17 Cheshvan 5782 / Saturday, October 23, 2021 | Torah Reading: Vayeira
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The Grouchy Grizzly    

The Grouchy Grizzly

…the bear was a mere eighty feet away, he roared again, opening his mouth and exposing a full set of pearly white stilettos. Jerry envisioned himself...


Now that we've learned about the different levels and causes of anger, we'll see how anger damages the quality of our lives.
Angry people wouldn't be such a problem if they only harmed themselves. Bad-tempered people though, like grizzlies, create tension in the environment. Consciously or otherwise, they prevent others from living tranquil lives. Like the old adage says, misery loves company.
Grizzly bears exhibit classic angry behavioral patterns. By observing the habits of a grizzly, one can learn a substantial lesson about anger. See for yourself, as I tell you a story about a bear that lives in a cave near Lupine Valley, not far from Old Isaac's Inn. Everybody in the area calls him "The Grouchy Grizzly of Lupine Valley."
The Grouchy Grizzly of Lupine Valley
Deer Haven, the home of Zachary and his herd, ends a mile from Bear Ridge. Zachary, the cautious venison monarch, maintains a healthy distance from the grizzlies. Bear Ridge overlooks a breathtaking valley carpeted with rare blue and white flowers - Lupines.
The valley is actually a plateau. Its dark gray soil is highly fertile and well aerated, full of pumice - small perforated rocks that resemble sponges. Both the soil and the rocks are of volcanic origin. Local tradition says that the volcano last erupted six hundred years ago, and probably would have erupted again, but it remains dormant in deference to Old Isaac.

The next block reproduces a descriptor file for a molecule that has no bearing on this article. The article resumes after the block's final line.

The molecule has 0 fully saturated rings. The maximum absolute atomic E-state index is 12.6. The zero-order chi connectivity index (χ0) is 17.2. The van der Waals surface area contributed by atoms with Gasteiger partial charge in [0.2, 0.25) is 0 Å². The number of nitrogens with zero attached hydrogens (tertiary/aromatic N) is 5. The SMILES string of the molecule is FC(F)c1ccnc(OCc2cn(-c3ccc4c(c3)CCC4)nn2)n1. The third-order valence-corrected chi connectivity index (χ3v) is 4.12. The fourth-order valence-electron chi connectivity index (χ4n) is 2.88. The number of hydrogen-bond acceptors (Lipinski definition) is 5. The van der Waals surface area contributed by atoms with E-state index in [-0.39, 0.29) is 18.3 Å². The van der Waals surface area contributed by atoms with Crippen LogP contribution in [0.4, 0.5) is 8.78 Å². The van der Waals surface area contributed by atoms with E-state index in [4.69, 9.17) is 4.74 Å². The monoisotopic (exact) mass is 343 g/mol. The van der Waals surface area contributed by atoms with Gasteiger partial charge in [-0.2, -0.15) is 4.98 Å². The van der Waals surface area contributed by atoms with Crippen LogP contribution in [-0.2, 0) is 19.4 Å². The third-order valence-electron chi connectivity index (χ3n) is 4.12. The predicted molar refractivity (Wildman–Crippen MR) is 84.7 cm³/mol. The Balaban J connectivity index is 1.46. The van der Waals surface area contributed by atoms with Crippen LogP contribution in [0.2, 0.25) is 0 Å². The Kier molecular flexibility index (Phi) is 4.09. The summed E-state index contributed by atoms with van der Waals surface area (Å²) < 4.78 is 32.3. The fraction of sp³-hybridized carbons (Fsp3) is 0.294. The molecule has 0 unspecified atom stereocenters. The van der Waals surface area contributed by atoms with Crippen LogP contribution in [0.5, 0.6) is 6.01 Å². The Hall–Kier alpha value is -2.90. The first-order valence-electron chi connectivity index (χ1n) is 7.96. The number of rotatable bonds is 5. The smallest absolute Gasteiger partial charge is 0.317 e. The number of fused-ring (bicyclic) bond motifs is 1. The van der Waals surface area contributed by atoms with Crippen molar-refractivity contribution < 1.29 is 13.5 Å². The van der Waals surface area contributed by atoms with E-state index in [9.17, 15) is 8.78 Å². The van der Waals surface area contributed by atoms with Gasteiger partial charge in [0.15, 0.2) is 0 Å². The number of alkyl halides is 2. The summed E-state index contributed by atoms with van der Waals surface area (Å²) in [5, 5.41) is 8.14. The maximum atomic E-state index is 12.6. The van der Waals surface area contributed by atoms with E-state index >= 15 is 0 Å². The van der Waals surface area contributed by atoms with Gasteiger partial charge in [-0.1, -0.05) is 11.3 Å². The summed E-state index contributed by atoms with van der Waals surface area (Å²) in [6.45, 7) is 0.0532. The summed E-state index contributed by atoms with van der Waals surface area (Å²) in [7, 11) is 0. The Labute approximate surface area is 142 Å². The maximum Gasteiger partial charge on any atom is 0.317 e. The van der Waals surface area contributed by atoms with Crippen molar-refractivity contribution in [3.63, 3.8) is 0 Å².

Lupines are from the legume family and first cousins to the pea and the lima bean. They thrive in volcanic soil. At the end of the summer, the fertilized flowers become a pod filled with four or five lima-sized beans. Lupine beans are quite tough and bitter. But, if you boil them seven times, change the water with each boil, and then salt-and-pepper them, you have a nutritious and delicious protein-packed snack.
The Lupine flower carpet is an exquisite creation. All the birds, insects, and animals of the area - except for one infamous, calamity-prone exception - adhere to an honor code that forbids trampling the flowers.
Only the bees are allowed in the flower patch, since they facilitate pollination and fertilization of the flowers. States that are fortunate enough to host natural fields of Lupine flowers usually grant them official nature preserve status. This magnificent view is certainly worth recording, both on film and in the heart. What serenity…
"Grrrrrrrowwwl!" The ground shudders from the thunderous roar. It can only be one of two things - either the volcano is reawakening or Grouchy Grizzly is having his annual war with the bees. The legend about the volcano's deference to Old Isaac is quite reliable, so it's probably the latter.
There he is, trampling the flowers - all seven feet and seven hundred pounds of Grouchy Grizzly - the lone offender of the area honor code. 
Grouchy Grizzly is no run-of-the-mill bear. He qualifies as one of the senior professors of the University of the Trail; if we were to have a curriculum catalog, it would list:
Faculty of Anger: Anger 202 - The Damages of Anger - Dr. G. Grizzly - 3 credits, MWF 9-10, Lupine Valley Hall
Grouchy Grizzly is a superb lecturer on the damages of anger. He demonstrates everything he teaches.